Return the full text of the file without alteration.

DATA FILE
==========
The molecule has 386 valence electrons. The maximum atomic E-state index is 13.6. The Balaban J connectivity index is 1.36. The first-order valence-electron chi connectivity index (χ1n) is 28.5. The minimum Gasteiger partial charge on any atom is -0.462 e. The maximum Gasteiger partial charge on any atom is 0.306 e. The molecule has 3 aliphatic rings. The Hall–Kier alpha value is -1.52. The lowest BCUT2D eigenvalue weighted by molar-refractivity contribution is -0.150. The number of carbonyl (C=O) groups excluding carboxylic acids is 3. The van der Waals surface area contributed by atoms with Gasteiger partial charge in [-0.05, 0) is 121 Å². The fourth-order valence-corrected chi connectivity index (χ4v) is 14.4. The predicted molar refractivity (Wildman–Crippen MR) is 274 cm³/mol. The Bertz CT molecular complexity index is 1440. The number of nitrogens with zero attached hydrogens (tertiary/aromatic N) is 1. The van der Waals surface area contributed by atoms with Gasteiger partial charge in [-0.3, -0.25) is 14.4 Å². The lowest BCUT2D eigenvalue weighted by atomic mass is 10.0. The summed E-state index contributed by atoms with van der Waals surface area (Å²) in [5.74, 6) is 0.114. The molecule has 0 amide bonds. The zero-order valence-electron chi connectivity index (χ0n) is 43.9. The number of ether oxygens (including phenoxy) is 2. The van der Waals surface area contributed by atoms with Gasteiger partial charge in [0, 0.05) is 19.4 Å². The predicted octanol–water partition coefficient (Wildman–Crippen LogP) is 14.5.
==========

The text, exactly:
The molecule has 386 valence electrons. The maximum atomic E-state index is 13.6. The Balaban J connectivity index is 1.36. The first-order valence-electron chi connectivity index (χ1n) is 28.5. The minimum Gasteiger partial charge on any atom is -0.462 e. The maximum Gasteiger partial charge on any atom is 0.306 e. The molecule has 3 aliphatic rings. The Hall–Kier alpha value is -1.52. The lowest BCUT2D eigenvalue weighted by molar-refractivity contribution is -0.150. The number of carbonyl (C=O) groups excluding carboxylic acids is 3. The van der Waals surface area contributed by atoms with Gasteiger partial charge in [-0.05, 0) is 121 Å². The fourth-order valence-corrected chi connectivity index (χ4v) is 14.4. The predicted molar refractivity (Wildman–Crippen MR) is 274 cm³/mol. The Bertz CT molecular complexity index is 1440. The number of nitrogens with zero attached hydrogens (tertiary/aromatic N) is 1. The van der Waals surface area contributed by atoms with Gasteiger partial charge in [-0.3, -0.25) is 14.4 Å². The lowest BCUT2D eigenvalue weighted by atomic mass is 10.0. The summed E-state index contributed by atoms with van der Waals surface area (Å²) in [5.74, 6) is 0.114. The molecule has 0 amide bonds. The zero-order valence-electron chi connectivity index (χ0n) is 43.9. The number of ether oxygens (including phenoxy) is 2. The van der Waals surface area contributed by atoms with Gasteiger partial charge in [0, 0.05) is 19.4 Å². The predicted octanol–water partition coefficient (Wildman–Crippen LogP) is 14.5.